How to avoid common pitfalls in the pre-purchase exam

How can vets avoid equine negligence claims when conducting pre-purchase examinations?

by Jennifer Banfield
19 December 2017, at 3:44pm

The sale or purchase of a horse or pony appears to be a simple business transaction in the eyes of many prospective purchasers (and sellers). Often it involves considerable sums of money, high emotion and unrealistic expectations. It is important that we as veterinary surgeons do not promise too much of pre-purchase examinations (PPEs). Modern consumer society dictates that if disappointment follows, or something goes wrong, someone must be to blame. 

Invariably, the veterinary surgeon is the alleged culprit. This is despite the fact he or she has only had one opportunity to examine the horse before giving an opinion. So often the seller, who may have known the horse well, proves to be beyond the law because the purchaser has sent his expert (i.e. you) to examine the goods on his or her behalf. The reputation of the ‘expert’ adviser, be it friend, instructor or yard owner, who recommended the horse as suitable for the purchaser also remains untarnished. 

All vets performing PPEs are at risk of a claim being brought against them; reputation and experience do not provide immunity. It is a tribute to our profession that claims are not more frequent. This is in no small part due to the excellent design of the approved PPE certificate, which is supported by BEVA, RCVS, VCI and Veterinary Ireland. It is estimated that between 30,000 and 40,000 PPEs are carried out each year in the UK and Ireland. Almost half of all equine negligence claims involve a PPE; in 2016, 143 negligence claims were handled by the VDS, of which 64 involved a PPE.

Communication is key 

As with many aspects of veterinary practice, communication is key. The booking-in procedure for a PPE is very important as it enables early discussion about the process and any concerns the prospective purchaser may have. It’s also advisable to email the blank certificate and guidance notes to the prospective purchaser in advance to show what is the seller’s responsibility and what is unable to be verified by the veterinary surgeon performing the PPE.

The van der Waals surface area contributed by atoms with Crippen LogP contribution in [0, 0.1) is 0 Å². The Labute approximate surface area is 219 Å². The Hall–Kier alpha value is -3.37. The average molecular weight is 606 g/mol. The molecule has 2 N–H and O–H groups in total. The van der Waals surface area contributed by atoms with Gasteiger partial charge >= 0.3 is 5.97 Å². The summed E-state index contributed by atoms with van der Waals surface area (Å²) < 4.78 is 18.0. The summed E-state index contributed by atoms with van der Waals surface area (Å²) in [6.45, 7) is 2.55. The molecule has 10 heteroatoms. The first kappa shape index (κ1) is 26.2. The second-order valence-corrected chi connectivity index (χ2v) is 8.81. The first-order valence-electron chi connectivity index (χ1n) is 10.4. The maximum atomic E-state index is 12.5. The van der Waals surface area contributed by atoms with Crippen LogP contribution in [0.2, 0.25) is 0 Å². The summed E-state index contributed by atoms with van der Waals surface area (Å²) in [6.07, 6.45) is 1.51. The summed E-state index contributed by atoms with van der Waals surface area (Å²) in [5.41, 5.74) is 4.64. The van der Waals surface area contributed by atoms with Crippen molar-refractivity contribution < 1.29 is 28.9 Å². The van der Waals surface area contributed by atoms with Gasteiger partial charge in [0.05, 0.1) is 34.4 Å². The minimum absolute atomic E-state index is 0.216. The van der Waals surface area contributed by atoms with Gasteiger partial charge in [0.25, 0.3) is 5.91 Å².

There have been several claims made to VDS intimating procedures such as pregnancy diagnosis and height measurement should form part of a routine PPE. Remember that we are being employed by the prospective purchaser to protect their interests. Our primary responsibility and duty is owed to the purchaser. The only duty we owe to the seller is a responsibility to conduct our examination in a reasonable manner so as not to damage the horse or injure the handler. 

In the final analysis, you are certifying that the horse has been examined and that you have recorded your findings and reported them fully. 

You are assisting your client to decide whether to purchase the horse. You are not, and cannot be, expected to give any guarantee of the animal’s future usefulness or athletic/competitive success. 

Lame allegations 

Around 25% of PPE claims arise because lameness is noted by the purchaser (or their vet) soon after taking possession of the horse. Not infrequently, it is alleged the horse must have been lame at the time of the examination! Often our ability to defend such claims is dependent upon the veterinary surgeon involved being able to demonstrate that a thorough and detailed examination of the horse’s musculoskeletal system and gait was completed. This is much easier to do when the examination has followed a standard protocol and the results of the examination have been clearly documented.

There has been a decline in PPE claims involving dental issues, with a drop from 5% to 4% over the past 10 years. Nonetheless, a considerable body of opinion suggests that the PPE should include a more complete oral examination involving a speculum. 

At the 2017 BEVA congress, there was an important debate on whether the PPE should include a complete oral examination. In response, BEVA has set up a working party consisting of experienced equine practitioners from the UK and Ireland along with an equine claims consultant from the VDS to look at this subject in detail. Watch this space for a full report on their findings.